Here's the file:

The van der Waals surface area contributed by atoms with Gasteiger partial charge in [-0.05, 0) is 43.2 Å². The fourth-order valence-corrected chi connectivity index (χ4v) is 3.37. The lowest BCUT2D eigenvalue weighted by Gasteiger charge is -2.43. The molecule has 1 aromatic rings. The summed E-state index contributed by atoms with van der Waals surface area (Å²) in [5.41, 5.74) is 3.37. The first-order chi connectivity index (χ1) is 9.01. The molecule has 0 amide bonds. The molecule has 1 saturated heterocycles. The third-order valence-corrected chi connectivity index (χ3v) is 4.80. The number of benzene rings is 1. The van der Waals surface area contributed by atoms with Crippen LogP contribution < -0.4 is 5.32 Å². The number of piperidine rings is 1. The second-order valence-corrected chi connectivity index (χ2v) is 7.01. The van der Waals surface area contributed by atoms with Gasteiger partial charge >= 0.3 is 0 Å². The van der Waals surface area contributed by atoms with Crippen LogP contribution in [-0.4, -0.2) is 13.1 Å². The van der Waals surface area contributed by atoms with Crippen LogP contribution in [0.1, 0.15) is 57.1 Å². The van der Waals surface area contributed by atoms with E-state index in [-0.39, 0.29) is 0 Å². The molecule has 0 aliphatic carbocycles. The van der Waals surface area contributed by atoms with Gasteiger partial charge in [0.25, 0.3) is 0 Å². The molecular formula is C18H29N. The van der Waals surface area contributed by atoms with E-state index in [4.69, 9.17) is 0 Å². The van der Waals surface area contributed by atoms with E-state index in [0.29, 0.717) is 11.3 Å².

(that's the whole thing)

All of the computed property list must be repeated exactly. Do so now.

The van der Waals surface area contributed by atoms with Gasteiger partial charge in [-0.05, 0) is 43.2 Å². The fourth-order valence-corrected chi connectivity index (χ4v) is 3.37. The lowest BCUT2D eigenvalue weighted by Gasteiger charge is -2.43. The molecule has 1 aromatic rings. The summed E-state index contributed by atoms with van der Waals surface area (Å²) in [5.41, 5.74) is 3.37. The first-order chi connectivity index (χ1) is 9.01. The molecule has 0 amide bonds. The molecule has 1 saturated heterocycles. The third-order valence-corrected chi connectivity index (χ3v) is 4.80. The number of benzene rings is 1. The van der Waals surface area contributed by atoms with Crippen LogP contribution < -0.4 is 5.32 Å². The number of piperidine rings is 1. The second-order valence-corrected chi connectivity index (χ2v) is 7.01. The van der Waals surface area contributed by atoms with Gasteiger partial charge >= 0.3 is 0 Å². The van der Waals surface area contributed by atoms with Crippen LogP contribution in [-0.4, -0.2) is 13.1 Å². The van der Waals surface area contributed by atoms with Crippen LogP contribution in [0.1, 0.15) is 57.1 Å². The van der Waals surface area contributed by atoms with E-state index in [-0.39, 0.29) is 0 Å². The molecule has 0 aliphatic carbocycles. The van der Waals surface area contributed by atoms with Gasteiger partial charge in [0.25, 0.3) is 0 Å². The molecular formula is C18H29N. The van der Waals surface area contributed by atoms with E-state index in [4.69, 9.17) is 0 Å². The van der Waals surface area contributed by atoms with E-state index in [0.29, 0.717) is 11.3 Å².